Michael Young, a veteran political observer in Lebanon, disputes the polls showing wide support for Hezbollah in its conflict with Israel. Young says Lebanese Christians, Sunnis, and Druze were all unhappy with the surprise Hezbollah attack on Israel.
Lee Feinstein, an expert on U.S. foreign policy and the United Nations, says the current cease-fire between Hezbollah and Israel, while a "positive" development, is unlikely to last unless regional powers like Syria and Iran are brought into a dialogue on ways to maintain it.
Dennis B. Ross, former chief Middle East negotiator for Presidents George H.W. Bush and Bill Clinton, says the Israeli Cabinet’s decision to authorize a widening ground offensive in Lebanon might hasten diplomats at the UN Security Council to come up with a new resolution acceptable to the various parties.
Vali R. Nasr, a leading expert on Iran and Shiites, sees the fighting between Israel and Hezbollah as a way for Iran to demonstrate its ability to hold off any Israeli or U.S. military moves and pressure Washington to open wide-ranging normalization talks.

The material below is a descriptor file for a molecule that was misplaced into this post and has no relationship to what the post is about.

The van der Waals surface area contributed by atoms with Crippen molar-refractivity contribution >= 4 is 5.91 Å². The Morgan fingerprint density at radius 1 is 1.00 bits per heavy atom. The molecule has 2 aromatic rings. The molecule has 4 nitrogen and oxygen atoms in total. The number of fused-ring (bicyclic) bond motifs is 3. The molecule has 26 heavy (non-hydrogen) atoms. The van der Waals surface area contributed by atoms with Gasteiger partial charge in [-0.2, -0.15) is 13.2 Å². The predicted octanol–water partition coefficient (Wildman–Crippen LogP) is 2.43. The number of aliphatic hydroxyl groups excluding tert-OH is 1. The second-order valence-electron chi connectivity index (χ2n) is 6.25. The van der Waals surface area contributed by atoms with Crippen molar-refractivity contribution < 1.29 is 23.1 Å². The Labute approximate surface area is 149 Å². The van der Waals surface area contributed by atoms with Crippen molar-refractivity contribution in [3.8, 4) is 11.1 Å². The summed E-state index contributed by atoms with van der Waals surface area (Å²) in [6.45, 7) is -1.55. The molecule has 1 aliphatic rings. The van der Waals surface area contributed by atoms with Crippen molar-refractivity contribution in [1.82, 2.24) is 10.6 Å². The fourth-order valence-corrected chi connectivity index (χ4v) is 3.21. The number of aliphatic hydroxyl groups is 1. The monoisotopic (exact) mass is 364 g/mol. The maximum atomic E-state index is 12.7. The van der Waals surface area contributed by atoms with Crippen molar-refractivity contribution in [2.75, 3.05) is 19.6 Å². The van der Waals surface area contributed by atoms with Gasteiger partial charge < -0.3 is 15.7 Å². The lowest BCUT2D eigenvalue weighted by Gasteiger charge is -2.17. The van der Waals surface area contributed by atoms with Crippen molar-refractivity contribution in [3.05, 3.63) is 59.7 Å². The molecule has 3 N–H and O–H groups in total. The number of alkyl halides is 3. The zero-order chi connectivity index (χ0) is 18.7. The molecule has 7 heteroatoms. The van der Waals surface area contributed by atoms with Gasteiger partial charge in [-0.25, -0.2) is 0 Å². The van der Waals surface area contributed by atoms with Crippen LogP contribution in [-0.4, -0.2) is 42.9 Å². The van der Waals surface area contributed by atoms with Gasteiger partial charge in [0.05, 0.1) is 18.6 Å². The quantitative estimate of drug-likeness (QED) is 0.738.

As the fighting between Israel and Lebanon escalates into its third week, each side has its own definition of victory and its own plan for emerging from the crisis. Some experts say Hezbollah already has accomplished its goals, while Israel faces an uphill battle to reassert its military primacy in the region.
Julia Choucair, an expert on Lebanon, says even though many Lebanese people and several Arab governments criticized Hezbollah for instigating the crisis with Israel, the Israeli air attacks, including the killing of many civilians, have worsened the already poor standing of the United States in the Arab world.
Martin S. Indyk, a former top U.S.policymaker on the Middle East, says it would be wrong to invite Iran and Syria, the major backers of Hezbollah, into negotiations to end the current fighting between Hezbollah and Israel.